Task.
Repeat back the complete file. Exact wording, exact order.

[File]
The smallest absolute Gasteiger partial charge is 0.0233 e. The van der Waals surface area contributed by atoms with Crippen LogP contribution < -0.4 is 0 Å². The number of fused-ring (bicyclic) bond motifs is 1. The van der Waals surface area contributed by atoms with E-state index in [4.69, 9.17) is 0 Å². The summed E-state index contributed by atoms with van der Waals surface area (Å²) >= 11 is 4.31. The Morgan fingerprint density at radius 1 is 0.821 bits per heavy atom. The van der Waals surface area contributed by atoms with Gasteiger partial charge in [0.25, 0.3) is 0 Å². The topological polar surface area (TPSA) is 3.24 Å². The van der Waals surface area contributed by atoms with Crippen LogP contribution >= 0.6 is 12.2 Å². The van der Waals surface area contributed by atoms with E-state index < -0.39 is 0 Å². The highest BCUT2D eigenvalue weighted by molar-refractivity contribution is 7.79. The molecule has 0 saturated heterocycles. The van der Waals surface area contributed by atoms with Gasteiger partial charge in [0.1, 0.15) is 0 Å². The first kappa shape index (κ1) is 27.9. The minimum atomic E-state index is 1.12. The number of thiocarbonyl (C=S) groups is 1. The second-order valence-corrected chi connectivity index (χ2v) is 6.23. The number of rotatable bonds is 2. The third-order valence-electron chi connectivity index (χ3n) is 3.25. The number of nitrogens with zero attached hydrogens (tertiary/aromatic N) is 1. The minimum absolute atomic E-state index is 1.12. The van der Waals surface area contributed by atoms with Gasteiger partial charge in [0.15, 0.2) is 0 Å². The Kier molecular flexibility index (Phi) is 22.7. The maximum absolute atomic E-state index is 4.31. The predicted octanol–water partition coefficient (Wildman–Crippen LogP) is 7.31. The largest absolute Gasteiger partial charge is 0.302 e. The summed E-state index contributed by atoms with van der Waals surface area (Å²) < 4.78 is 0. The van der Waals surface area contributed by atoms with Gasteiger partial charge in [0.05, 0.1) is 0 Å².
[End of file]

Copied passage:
The smallest absolute Gasteiger partial charge is 0.0233 e. The van der Waals surface area contributed by atoms with Crippen LogP contribution < -0.4 is 0 Å². The number of fused-ring (bicyclic) bond motifs is 1. The van der Waals surface area contributed by atoms with E-state index in [4.69, 9.17) is 0 Å². The summed E-state index contributed by atoms with van der Waals surface area (Å²) >= 11 is 4.31. The Morgan fingerprint density at radius 1 is 0.821 bits per heavy atom. The van der Waals surface area contributed by atoms with Gasteiger partial charge in [0.25, 0.3) is 0 Å². The topological polar surface area (TPSA) is 3.24 Å². The van der Waals surface area contributed by atoms with Crippen LogP contribution >= 0.6 is 12.2 Å². The van der Waals surface area contributed by atoms with E-state index < -0.39 is 0 Å². The highest BCUT2D eigenvalue weighted by molar-refractivity contribution is 7.79. The molecule has 0 saturated heterocycles. The van der Waals surface area contributed by atoms with Gasteiger partial charge in [0.1, 0.15) is 0 Å². The first kappa shape index (κ1) is 27.9. The minimum atomic E-state index is 1.12. The number of thiocarbonyl (C=S) groups is 1. The second-order valence-corrected chi connectivity index (χ2v) is 6.23. The number of rotatable bonds is 2. The third-order valence-electron chi connectivity index (χ3n) is 3.25. The number of nitrogens with zero attached hydrogens (tertiary/aromatic N) is 1. The minimum absolute atomic E-state index is 1.12. The van der Waals surface area contributed by atoms with Gasteiger partial charge in [0.15, 0.2) is 0 Å². The Kier molecular flexibility index (Phi) is 22.7. The maximum absolute atomic E-state index is 4.31. The predicted octanol–water partition coefficient (Wildman–Crippen LogP) is 7.31. The largest absolute Gasteiger partial charge is 0.302 e. The summed E-state index contributed by atoms with van der Waals surface area (Å²) < 4.78 is 0. The van der Waals surface area contributed by atoms with Gasteiger partial charge in [0.05, 0.1) is 0 Å².